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Take a Look in the Mirror

I was recently sitting in the doctor’s office after completing my annual physical.  As a Fire Chief, this is a moment that I had worked diligently towards the last 14 months.  This painstaking process would ensure that every member of my department received an NFPA 1582 compliant annual physical as well as the full implementation of a comprehensive health and wellness program in my organization. 

The annual physicals are complimented by:

  • Health assessments
  • Fully equipped gyms and equipment in all stations,
  • Dedicated workout times,
  • Annual physical assessment testing (PAT),
  • Mental and behavior health assistance, quarterly educational courses for all members,
  • Return to work clearance including functional capacity examinations (FCE),
  • A re-write of all job descriptions to ensure physical fitness and wellness components as well as essential job functions inclusion at every level. 

Sitting in this office meant “mission accomplished” – at the end of a long 14 months and this was reality coming true.  I was realizing the fruits of my labor, and I knew that my personnel had one of the elite health and wellness programs in the fire service at their fingertips.  My personnel had expressed their gratitude for the opportunity and support while many others expressed their concern and worry over aspects of the program.  Individual nervousness was to be understood because the fire service fears the unknown; however, support for the program was consistent and overwhelming especially when they completed the new Physical agility test for the first time. 

I had done exactly what my personnel wanted and more importantly needed in today’s fire service.  I realize all too well that they are the most important resource that we have, and we have to take care of them in every way; especially their health and wellness.

So as I sat their waiting on the doctor to brief me with my results, why was I nervous?  Why could I feel my pulse racing and know that my blood pressure was high? 

Because I knew the results without even hearing them.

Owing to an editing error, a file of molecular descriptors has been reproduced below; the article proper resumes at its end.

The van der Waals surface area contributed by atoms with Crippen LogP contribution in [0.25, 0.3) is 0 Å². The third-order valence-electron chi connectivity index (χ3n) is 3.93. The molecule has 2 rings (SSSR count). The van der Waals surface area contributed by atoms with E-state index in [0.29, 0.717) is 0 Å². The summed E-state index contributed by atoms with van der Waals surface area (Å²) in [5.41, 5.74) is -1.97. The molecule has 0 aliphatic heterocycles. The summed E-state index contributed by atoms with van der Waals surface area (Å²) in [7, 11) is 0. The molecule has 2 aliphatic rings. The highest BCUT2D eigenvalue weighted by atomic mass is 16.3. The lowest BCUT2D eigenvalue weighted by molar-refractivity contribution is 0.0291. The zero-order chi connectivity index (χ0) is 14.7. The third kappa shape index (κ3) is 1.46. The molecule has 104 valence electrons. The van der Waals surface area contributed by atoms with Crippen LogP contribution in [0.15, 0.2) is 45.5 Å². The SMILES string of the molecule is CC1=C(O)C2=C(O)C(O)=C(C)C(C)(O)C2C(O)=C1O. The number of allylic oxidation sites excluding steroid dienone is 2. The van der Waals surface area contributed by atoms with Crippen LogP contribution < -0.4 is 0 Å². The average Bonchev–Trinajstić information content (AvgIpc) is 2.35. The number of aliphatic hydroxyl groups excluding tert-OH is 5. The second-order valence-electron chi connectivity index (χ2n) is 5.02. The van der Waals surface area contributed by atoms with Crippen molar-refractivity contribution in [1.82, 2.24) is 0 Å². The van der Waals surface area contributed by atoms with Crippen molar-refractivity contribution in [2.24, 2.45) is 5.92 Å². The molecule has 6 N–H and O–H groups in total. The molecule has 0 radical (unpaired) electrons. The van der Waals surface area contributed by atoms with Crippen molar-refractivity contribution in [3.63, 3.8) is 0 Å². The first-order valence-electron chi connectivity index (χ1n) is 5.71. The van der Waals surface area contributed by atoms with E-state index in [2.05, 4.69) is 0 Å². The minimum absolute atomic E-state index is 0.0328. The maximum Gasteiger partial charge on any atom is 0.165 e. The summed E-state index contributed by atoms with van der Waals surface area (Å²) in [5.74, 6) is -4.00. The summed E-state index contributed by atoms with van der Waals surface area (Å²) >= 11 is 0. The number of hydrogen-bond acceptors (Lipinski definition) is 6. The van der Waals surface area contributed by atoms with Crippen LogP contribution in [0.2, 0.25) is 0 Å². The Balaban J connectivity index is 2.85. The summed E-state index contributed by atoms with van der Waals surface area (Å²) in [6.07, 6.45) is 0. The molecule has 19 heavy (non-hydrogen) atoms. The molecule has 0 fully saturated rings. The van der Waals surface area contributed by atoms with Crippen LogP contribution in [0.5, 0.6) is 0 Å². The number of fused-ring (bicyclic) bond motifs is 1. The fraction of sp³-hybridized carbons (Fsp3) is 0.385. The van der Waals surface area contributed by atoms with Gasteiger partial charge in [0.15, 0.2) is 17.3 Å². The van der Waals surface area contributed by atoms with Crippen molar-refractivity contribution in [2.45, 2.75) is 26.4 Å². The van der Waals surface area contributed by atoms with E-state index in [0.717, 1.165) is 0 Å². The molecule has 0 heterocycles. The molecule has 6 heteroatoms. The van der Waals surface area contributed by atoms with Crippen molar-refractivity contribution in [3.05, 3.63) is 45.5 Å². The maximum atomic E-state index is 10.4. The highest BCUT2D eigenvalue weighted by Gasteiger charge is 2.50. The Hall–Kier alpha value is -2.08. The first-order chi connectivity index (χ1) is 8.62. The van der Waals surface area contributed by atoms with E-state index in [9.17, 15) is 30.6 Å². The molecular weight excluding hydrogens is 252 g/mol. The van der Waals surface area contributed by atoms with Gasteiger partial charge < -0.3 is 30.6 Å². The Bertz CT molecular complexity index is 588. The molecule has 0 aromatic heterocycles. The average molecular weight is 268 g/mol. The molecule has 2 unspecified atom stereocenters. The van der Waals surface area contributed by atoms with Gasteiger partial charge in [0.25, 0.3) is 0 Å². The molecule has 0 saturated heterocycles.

I knew that over the last two years I had been developing poor habits and behaviors that were unhealthy.  I had looked in the mirror that morning and I knew what the Doctor was going to tell me.  Nothing alarming: I was putting on weight, eating poorly and drinking alcohol too often.

If you’re reading this, it’s likely that you already have a passion for what we do and our fitness and well-being are without compromise.  However, how about those members in our department that do not have the same fitness aspirations?  This is the group who we should focus our efforts upon if we are truly going to make a difference in our profession.  They have also looked into the mirror. 

They know. 

But in many cases, fear of the unknown (and more commonly fear of the known) stand in their way.  What are you doing to help these members, these brothers, in your department or better yet, the fire service?

Moderation is Key

After the doctor finished, I knew what I had to do.  The truth can hurt but it can also be very revealing.  In my case the solution is easy: moderation.  Moderation in our life helps us to achieve what we want regardless of our personal physical fitness and wellness goals.  But we have to know where we are to know where we need to go.  Setting fitness goals and living a lifestyle of moderation is key in avoiding “burnout” and regression. 

Reflect

We all know our weaknesses – we do not need a doctor to tell us that we have put on too much weight in the last year, we need to watch what we eat, we need reduce consumption of alcoholic beverages, and we need to take care of our bodies because we are not getting any younger.  Help your brothers and sisters; take a look in the mirror and answer the questions:

  1. Are you happy with what you see? 
  2. Do you want to change the way you look and feel? 
  3. Do you want to see your kids and grandkids grow up?
  4. Do you want to enjoy the retirement that you have been working so hard for?

If you answered yes to these questions, do what needs to be done for yourself, your family, and the brothers and sisters that you serve beside.  Focus on the quality of life and the life you want to lead.  Time is limited, and in our profession it is even shorter. 

Take a look in the mirror, and solve the problems that you see in front of you.

This article was written by Firefighter Functional Training Panel Member Fire Chief Jake Rhoades of Kingman Fire Department, AZ.

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